Discussion: Understanding Patriotism

Yesterday, one of my fellow bloggers made a post about how he doesn’t get all the drama surrounding national anthems, whether you stand, sing along, put your hand over your heart etc.  I share his sentiment.  I’m not much for forced rituals that are supposed to have meaning, but seem so common place, overdone, and generally practiced by so many people who don’t even seem to share those values that it just feels superficial.

I’d like to go a step further and say, I just really don’t understand the sentiment that people of your country are somehow more important than people from any other country.  This has been on my mind with the migrant crisis at the border.  You see so many comments from people who at best demonstrate indifference for refugees, to what essentially boils down to disgust.  I can’t for the life of me how the first reaction can’t be one of compassion.  These people are literally dying to get here, being made to suffer in intolerable detention centers because of the conditions that they are fleeing.  Instead of accepting that an entire political party simply uses any excuse to see them as people who need help.  Forget about accepting the fact that we made this problem through our fruitless war on drugs and that we should bear at least some responsibility for helping them now.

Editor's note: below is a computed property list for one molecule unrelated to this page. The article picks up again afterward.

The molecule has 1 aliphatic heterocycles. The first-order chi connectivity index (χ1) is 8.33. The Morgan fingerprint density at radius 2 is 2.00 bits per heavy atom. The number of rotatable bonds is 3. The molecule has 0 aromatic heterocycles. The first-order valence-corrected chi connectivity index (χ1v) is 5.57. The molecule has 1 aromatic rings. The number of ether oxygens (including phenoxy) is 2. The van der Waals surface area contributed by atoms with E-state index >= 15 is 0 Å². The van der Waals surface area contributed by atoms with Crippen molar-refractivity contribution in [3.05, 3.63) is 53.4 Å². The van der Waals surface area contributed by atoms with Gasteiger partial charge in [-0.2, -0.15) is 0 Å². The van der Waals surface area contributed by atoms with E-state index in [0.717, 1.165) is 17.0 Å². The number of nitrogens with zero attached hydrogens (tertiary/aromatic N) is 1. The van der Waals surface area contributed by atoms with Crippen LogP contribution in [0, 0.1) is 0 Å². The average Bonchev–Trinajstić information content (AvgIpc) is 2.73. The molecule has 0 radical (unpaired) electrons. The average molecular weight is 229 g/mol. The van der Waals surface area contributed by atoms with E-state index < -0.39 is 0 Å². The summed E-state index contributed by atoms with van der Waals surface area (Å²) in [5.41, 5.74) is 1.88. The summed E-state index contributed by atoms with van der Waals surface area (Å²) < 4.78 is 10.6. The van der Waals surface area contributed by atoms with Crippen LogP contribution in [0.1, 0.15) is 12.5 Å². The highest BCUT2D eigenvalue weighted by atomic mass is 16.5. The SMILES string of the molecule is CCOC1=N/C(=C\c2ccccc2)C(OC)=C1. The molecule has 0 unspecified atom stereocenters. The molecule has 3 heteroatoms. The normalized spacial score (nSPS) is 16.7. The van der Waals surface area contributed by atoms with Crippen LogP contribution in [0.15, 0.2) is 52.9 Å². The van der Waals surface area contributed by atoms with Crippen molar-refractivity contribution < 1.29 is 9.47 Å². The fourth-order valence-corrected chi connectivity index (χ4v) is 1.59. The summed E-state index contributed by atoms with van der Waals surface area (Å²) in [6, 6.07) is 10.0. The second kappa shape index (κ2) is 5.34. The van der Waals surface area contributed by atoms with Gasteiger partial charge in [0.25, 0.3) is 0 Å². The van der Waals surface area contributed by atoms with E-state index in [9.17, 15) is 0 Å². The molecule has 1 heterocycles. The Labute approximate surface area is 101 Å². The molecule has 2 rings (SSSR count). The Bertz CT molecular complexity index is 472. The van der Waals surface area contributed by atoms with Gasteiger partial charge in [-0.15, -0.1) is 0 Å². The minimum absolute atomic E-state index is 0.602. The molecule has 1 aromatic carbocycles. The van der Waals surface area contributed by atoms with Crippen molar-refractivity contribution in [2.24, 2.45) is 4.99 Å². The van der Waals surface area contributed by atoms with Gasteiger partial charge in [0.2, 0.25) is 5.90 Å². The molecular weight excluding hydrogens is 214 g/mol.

And nevermind the fact that when Syrian refugee crisis existed, the most moderate of Republicans well still like…”I won’t take them here, but we can help them over there.”  Meanwhile, I’ve heard when it was suggested that we provide aid to the central American countries as a way of keeping people there, people now say why should we give money to other countries?  Conservatives will talk about all the help American’s need here at home, but they won’t support welfare programs, they don’t put homelessness at the top of their political platforms, they won’t support first responders from 9/11.